Here is a case that addresses the issue better –
“While plaintiffs correctly contend that they need not await the full $50,000 payout for basic economic losses from their first-party no-fault policy before making a claim under Insurance Law § 5102 (a) for those additional economic losses that exceed the basic economic loss threshold, they still failed to establish that plaintiff’s total economic losses here did actually “exceed basic economic loss”” Wilson v Colosimo, 101 A.D.3d 1765, 1767 (4th Dept. 2012)
Lambropoulos v Gomez, 2018 NY Slip Op 08118 (2d Dept. 2018)
In opposition, however, the plaintiff submitted evidence sufficient to raise a triable issue of fact as to whether he sustained serious injuries to the cervical and lumbar regions of his spine under the permanent consequential limitation of use and significant limitation of use categories of Insurance Law § 5102(d) (see Perl v Meher, 18 NY3d 208, 218-219). As the defendants failed to establish, prima facie, a lack of causation, the burden did not shift to the plaintiff to raise a triable issue of fact regarding causation or to explain any gap in treatment (see Pommells v Perez, 4 NY3d 566, 572; Rivera v Ramos, 132 AD3d 655, 656).
Nice to a gap in treatment is limited to “causation” issues. This is an interesting wrinkle on gap in treatment law.
Ortega v Healthcare Servs. Group, Inc., 2018 NY Slip Op 07568 (4th Dept. 2018)
(1) “Plaintiffs commenced this action seeking damages for injuries Rose Ortega (plaintiff) allegedly sustained as a result of a slip and fall that occurred at a facility, which was maintained by defendant. Following the damages phase of a bifurcated trial, the jury awarded plaintiff $4,200 for past pain and suffering, $3,300 for past lost wages, and $2,500 for past medical expenses. Plaintiffs moved to set aside the verdict as against the weight of the evidence on the issue of damages, and for a new trial thereon (see CPLR 4404 [a]).”
(2) “Defendant appeals from an order that, inter alia, granted the motion and ordered a new trial on damages unless defendant stipulated to increase the award for past pain and suffering to $300,000”
(3) “Here, the central issue at the damages trial was whether plaintiff’s claimed shoulder and cervical spine injuries were causally related to the subject fall, or if they resulted from unrelated prior motor vehicle accidents or other unrelated incidents or conditions. Given the conflicting evidence on that issue, plaintiff’s selective and incomplete disclosure of her health history to her healthcare providers and the examining physicians, and her inability to recall prior accidents and injuries during cross-examination, we conclude that the verdict on damages is not against the weight of the evidence because a fair interpretation of the evidence supports the jury’s determination that plaintiff’s shoulder and cervical spine injuries were unrelated to the subject fall and that the only injury sustained by plaintiff in the fall was a knee sprain.”
Tejada v LKQ Hunts Point Parts, 2018 NY Slip Op 07663 (1st Dept. 2018)
In opposition, plaintiff raised a triable issue of fact as to the existence of an injury involving a “significant” limitation of use of his lumbar spine, but not as to a “permanent consequential” limitation of use injury (see Kang v Almanzar, 116 AD3d 540 [1st Dept 2014]; Kone v Rodriguez, 107 AD3d 537 [1st Dept 2013]). Plaintiff’s orthopedic surgeon, who performed a discectomy procedure in May 2014, sufficiently addressed the findings of degeneration by opining that the MRI films did not show degeneration and that plaintiff’s acute onset lumbar condition was causally related to the accident (see Rabb v Mohammed, 132 AD3d at 528; Young Kyu Kim v Gomez, 105 AD3d at 415). Plaintiff also demonstrated the existence of significant limitations in his lumbar spine range of motion, both shortly after the accident and nine months later, through the reports of his orthopedic surgeon and his post-accident treatment records (see Castillo v Abreu, 132 AD3d 520, 521 [1st Dept 2015]). Since the medical records were submitted by defendants and were properly before the court, plaintiff was entitled to rely on them (see Wenegieme v Harriott, 157 AD3d 412 [1st Dept 2018]).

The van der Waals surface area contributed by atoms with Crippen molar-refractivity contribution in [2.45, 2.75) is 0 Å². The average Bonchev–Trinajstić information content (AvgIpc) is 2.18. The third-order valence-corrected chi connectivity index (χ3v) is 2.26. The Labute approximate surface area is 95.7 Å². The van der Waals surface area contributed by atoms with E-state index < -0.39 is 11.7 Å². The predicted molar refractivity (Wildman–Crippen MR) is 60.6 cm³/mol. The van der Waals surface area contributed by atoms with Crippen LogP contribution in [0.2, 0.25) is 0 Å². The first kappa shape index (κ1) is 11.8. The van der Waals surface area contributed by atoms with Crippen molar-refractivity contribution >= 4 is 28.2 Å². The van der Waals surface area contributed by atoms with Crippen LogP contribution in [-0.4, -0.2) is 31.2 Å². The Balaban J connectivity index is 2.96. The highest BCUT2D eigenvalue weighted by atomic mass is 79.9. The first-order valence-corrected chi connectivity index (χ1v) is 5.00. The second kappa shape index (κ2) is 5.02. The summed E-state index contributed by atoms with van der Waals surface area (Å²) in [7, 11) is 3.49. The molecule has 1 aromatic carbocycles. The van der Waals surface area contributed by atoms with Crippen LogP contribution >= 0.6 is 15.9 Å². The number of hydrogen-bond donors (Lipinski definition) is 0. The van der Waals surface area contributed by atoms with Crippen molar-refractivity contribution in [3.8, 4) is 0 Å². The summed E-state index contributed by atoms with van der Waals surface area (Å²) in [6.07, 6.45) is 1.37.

However, plaintiff failed to provide a reasonable explanation for his complete cessation of treatment for his lumbar spine conditions after the May 2014 procedure. Plaintiff’s claim that he ceased treatment because of an inability to pay due to a lack of no-fault insurance, is unpersuasive in light of his testimony that he had other insurance (see Alverio v Martinez, 160 AD3d 454 [1st Dept 2018]; Vila v Foxglove Taxi Corp., 159 AD3d 431 [1st Dept 2018]). The cessation of treatment renders the opinion of a nontreating physician, based on an examination of plaintiff in December 2016, speculative concerning the permanence and causation of plaintiff’s condition at that time (id. at 432; see Merrick v Lopez-Garcia, 100 AD3d 456 [1st Dept 2012]).
Check out the disunion of the “significant limitation” and “permanent consequential” branches of the 5102(d) serious injury statute. Also, has this order now disallowed the Plaintiff from proving a permanent injury? I would say no, but I am unsure.
Fiorucci-Melosevich v Harris, 2018 NY Slip Op 07410 (2d Dept. 2018)
“In opposition, the plaintiff submitted, inter alia, the affirmation of a physician who stated that he measured the range of motion of the cervical and lumbar regions of the plaintiff’s spine at a recent examination and found significant restrictions. The plaintiff’s physician did not specify the objective test he used to measure the plaintiff’s range of motion.”
Always comes down to the objective tests that were performed, the listing and quantification of the same,
Kholdarov v Hyman, 2018 NY Slip Op 07111 (2d Dept. 2018)
“In opposition, the plaintiff submitted the affirmed report of a neurologist who examined the plaintiff on March 16, 2016. The neurologist measured the range of motion of the cervical region of the plaintiff’s spine and compared his results to what would be considered normal range of motion. The neurologist found a 20 percent deficit in the flexion of the plaintiff’s cervical spine, but otherwise found the results to be normal”